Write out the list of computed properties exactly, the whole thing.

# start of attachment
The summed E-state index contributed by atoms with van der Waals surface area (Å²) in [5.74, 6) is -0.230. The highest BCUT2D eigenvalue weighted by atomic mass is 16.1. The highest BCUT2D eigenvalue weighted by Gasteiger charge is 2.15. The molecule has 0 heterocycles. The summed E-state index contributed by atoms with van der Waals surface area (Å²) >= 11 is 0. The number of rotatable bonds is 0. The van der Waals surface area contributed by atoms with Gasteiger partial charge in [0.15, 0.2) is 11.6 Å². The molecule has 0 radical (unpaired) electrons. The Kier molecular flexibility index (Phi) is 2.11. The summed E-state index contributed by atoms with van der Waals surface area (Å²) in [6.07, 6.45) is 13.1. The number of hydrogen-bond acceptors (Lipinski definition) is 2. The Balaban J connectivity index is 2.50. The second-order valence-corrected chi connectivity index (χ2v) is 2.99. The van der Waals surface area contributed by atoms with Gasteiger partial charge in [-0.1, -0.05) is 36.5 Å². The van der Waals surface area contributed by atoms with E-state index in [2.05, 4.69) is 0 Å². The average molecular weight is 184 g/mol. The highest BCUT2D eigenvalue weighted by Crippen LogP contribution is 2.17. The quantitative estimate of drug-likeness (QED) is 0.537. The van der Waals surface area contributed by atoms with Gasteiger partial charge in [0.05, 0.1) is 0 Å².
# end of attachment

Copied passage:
The summed E-state index contributed by atoms with van der Waals surface area (Å²) in [5.74, 6) is -0.230. The highest BCUT2D eigenvalue weighted by atomic mass is 16.1. The highest BCUT2D eigenvalue weighted by Gasteiger charge is 2.15. The molecule has 0 heterocycles. The summed E-state index contributed by atoms with van der Waals surface area (Å²) >= 11 is 0. The number of rotatable bonds is 0. The van der Waals surface area contributed by atoms with Gasteiger partial charge in [0.15, 0.2) is 11.6 Å². The molecule has 0 radical (unpaired) electrons. The Kier molecular flexibility index (Phi) is 2.11. The summed E-state index contributed by atoms with van der Waals surface area (Å²) in [6.07, 6.45) is 13.1. The number of hydrogen-bond acceptors (Lipinski definition) is 2. The Balaban J connectivity index is 2.50. The second-order valence-corrected chi connectivity index (χ2v) is 2.99. The van der Waals surface area contributed by atoms with Gasteiger partial charge in [-0.1, -0.05) is 36.5 Å². The van der Waals surface area contributed by atoms with E-state index in [2.05, 4.69) is 0 Å². The average molecular weight is 184 g/mol. The highest BCUT2D eigenvalue weighted by Crippen LogP contribution is 2.17. The quantitative estimate of drug-likeness (QED) is 0.537. The van der Waals surface area contributed by atoms with Gasteiger partial charge in [0.05, 0.1) is 0 Å².